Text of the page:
In the today´s long Gospel according to John 4:5-42, an unclean and outcast Samaritan woman is given an opportunity to receive the living water. Jesus awakened in the woman at the well a thirst for the wholeness and integrity which she had lost, a thirst which he had come to satisfy. This Gospel passage also gives us Jesus’ revelation about himself as the Source of Living Water and teaches us that we need the grace of Jesus Christ for eternal life because he is that life-giving water.

Jesus came to a town of Samaria called Sychar, near the plot of land that Jacob had given to his son Joseph. Jacob’s well was there. Jesus, tired from his journey, sat down there at the well. It was about noon. A woman of Samaria came to draw water. Jesus said to her,
“Give me a drink.” His disciples had gone into the town to buy food.
The Samaritan woman said to him, “How can you, a Jew, ask me, a Samaritan woman, for a drink?” – For Jews use nothing in common with Samaritans.—
Jesus answered and said to her, “If you knew the gift of God and who is saying to you, ‘Give me a drink, ‘ you would have asked him and he would have given you living water.”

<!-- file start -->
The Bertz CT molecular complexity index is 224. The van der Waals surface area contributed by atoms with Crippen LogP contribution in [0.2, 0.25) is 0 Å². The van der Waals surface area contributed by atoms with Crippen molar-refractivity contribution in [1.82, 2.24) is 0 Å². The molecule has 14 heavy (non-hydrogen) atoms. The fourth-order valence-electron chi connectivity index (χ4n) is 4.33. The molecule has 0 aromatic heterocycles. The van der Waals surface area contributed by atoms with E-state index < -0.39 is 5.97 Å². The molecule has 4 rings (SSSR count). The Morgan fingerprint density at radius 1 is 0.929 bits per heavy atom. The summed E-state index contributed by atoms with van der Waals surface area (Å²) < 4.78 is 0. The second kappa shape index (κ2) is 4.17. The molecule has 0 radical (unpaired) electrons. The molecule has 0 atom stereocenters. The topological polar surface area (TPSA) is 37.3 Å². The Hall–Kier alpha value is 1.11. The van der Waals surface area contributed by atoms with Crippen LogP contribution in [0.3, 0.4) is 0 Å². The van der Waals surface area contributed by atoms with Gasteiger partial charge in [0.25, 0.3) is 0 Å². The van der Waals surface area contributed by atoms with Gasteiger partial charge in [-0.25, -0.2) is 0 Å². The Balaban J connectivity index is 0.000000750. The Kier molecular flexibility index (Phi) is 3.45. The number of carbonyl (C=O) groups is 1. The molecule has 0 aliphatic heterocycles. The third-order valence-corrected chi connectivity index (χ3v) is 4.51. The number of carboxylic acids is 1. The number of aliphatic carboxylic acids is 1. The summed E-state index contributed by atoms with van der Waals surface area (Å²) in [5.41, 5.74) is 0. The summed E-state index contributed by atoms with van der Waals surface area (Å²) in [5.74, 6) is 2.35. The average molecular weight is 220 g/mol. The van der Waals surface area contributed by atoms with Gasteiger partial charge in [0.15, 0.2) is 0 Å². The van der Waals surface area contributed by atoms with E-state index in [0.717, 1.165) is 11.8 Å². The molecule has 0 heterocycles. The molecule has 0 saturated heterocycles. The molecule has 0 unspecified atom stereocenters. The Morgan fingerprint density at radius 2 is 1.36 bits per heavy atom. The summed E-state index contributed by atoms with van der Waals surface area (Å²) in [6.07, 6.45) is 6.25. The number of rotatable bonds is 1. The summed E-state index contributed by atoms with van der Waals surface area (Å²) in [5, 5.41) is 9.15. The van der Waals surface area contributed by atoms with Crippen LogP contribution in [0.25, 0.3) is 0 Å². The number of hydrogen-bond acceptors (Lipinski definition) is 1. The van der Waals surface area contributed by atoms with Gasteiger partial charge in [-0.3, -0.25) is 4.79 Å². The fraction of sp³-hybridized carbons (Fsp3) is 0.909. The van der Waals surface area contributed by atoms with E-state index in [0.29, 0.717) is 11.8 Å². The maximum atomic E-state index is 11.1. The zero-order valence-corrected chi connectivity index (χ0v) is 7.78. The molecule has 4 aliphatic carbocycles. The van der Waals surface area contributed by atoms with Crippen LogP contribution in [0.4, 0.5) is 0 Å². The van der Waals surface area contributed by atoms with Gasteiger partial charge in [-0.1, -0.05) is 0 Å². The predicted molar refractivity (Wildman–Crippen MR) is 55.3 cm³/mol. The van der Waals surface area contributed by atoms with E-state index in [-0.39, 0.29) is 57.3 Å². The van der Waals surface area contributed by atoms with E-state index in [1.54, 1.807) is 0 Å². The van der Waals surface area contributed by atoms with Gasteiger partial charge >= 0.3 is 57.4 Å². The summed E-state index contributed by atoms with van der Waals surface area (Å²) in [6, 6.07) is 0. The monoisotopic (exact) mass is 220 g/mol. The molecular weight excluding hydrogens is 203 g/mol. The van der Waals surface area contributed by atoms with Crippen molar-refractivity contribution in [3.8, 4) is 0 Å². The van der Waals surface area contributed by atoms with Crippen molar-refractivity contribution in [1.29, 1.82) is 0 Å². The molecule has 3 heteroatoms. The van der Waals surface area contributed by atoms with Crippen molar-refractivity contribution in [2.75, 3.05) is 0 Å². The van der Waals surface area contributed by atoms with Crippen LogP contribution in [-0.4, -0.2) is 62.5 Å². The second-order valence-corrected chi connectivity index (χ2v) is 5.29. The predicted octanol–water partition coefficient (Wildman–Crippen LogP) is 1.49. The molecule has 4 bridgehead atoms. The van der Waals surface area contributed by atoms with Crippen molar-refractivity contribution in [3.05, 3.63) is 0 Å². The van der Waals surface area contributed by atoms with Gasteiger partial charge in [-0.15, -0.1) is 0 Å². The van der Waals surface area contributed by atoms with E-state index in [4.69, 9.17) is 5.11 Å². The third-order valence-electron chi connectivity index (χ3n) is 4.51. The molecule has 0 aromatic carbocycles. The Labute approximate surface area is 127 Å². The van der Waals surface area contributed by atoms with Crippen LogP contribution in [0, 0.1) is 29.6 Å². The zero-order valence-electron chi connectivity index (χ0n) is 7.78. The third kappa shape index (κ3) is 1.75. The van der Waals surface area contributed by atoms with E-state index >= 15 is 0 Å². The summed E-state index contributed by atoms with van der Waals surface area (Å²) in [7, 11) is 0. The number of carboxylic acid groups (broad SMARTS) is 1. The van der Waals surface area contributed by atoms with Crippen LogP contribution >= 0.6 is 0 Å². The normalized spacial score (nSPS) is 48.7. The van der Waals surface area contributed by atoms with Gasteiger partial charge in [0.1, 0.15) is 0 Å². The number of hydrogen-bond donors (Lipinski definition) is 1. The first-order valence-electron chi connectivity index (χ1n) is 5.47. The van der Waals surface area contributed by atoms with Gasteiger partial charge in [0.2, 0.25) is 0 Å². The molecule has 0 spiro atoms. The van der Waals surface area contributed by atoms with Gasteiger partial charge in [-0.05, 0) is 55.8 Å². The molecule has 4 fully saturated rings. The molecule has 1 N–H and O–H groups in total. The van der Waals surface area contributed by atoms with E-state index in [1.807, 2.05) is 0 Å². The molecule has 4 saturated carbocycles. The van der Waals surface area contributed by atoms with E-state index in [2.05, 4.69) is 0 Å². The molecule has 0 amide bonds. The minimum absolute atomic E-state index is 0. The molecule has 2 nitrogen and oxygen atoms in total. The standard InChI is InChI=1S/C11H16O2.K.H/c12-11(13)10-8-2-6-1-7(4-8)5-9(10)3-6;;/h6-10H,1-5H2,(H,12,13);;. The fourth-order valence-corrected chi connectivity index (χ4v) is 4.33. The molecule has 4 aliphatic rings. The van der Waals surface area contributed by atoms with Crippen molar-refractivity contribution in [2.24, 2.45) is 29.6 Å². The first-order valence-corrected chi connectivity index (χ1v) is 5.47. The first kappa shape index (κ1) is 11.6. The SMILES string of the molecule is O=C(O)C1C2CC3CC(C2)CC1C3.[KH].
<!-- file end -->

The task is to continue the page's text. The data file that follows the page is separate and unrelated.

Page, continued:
The woman said to him, “Sir, you do not even have a bucket and the cistern is deep;
where then can you get this living water? Are you greater than our father Jacob,
who gave us this cistern and drank from it himself with his children and his flocks?”
Jesus answered and said to her, “Everyone who drinks this water will be thirsty again;
but whoever drinks the water I shall give will never thirst; the water I shall give will become in him a spring of water welling up to eternal life.”
The woman said to him, “Sir, give me this water, so that I may not be thirsty or have to keep coming here to draw water. “I can see that you are a prophet. Our ancestors worshiped on this mountain; but you people say that the place to worship is in Jerusalem.”
Jesus said to her, “Believe me, woman, the hour is coming when you will worship the Father neither on this mountain nor in Jerusalem. You people worship what you do not understand;
we worship what we understand, because salvation is from the Jews.
But the hour is coming, and is now here, when true worshipers will worship the Father in Spirit and truth; and indeed the Father seeks such people to worship him.
God is Spirit, and those who worship him must worship in Spirit and truth.”
The woman said to him, “I know that the Messiah is coming, the one called the Christ;
when he comes, he will tell us everything.”
Jesus said to her, “I am he, the one who is speaking with you.”
Many of the Samaritans of that town began to believe in him.